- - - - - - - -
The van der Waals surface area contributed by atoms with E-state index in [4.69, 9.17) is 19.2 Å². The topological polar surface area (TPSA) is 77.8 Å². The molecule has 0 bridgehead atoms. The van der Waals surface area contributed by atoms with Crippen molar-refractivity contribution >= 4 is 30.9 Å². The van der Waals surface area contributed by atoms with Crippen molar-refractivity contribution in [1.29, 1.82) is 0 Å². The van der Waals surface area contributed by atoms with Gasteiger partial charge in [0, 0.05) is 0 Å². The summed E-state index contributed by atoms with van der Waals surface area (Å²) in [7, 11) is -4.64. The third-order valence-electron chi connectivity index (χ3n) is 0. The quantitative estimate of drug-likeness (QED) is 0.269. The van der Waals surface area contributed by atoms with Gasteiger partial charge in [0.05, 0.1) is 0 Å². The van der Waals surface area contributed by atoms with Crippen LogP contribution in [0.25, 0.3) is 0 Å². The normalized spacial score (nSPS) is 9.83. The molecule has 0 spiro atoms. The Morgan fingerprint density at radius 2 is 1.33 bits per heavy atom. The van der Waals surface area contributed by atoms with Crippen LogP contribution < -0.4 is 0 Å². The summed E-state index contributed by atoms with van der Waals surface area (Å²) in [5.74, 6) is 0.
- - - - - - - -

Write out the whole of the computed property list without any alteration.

The van der Waals surface area contributed by atoms with E-state index in [4.69, 9.17) is 19.2 Å². The topological polar surface area (TPSA) is 77.8 Å². The molecule has 0 bridgehead atoms. The van der Waals surface area contributed by atoms with Crippen molar-refractivity contribution >= 4 is 30.9 Å². The van der Waals surface area contributed by atoms with Crippen molar-refractivity contribution in [1.29, 1.82) is 0 Å². The van der Waals surface area contributed by atoms with Gasteiger partial charge in [0, 0.05) is 0 Å². The summed E-state index contributed by atoms with van der Waals surface area (Å²) in [7, 11) is -4.64. The third-order valence-electron chi connectivity index (χ3n) is 0. The quantitative estimate of drug-likeness (QED) is 0.269. The van der Waals surface area contributed by atoms with Gasteiger partial charge in [0.05, 0.1) is 0 Å². The van der Waals surface area contributed by atoms with Crippen LogP contribution in [0.25, 0.3) is 0 Å². The normalized spacial score (nSPS) is 9.83. The molecule has 0 spiro atoms. The Morgan fingerprint density at radius 2 is 1.33 bits per heavy atom. The van der Waals surface area contributed by atoms with Crippen LogP contribution < -0.4 is 0 Å². The summed E-state index contributed by atoms with van der Waals surface area (Å²) in [5.74, 6) is 0.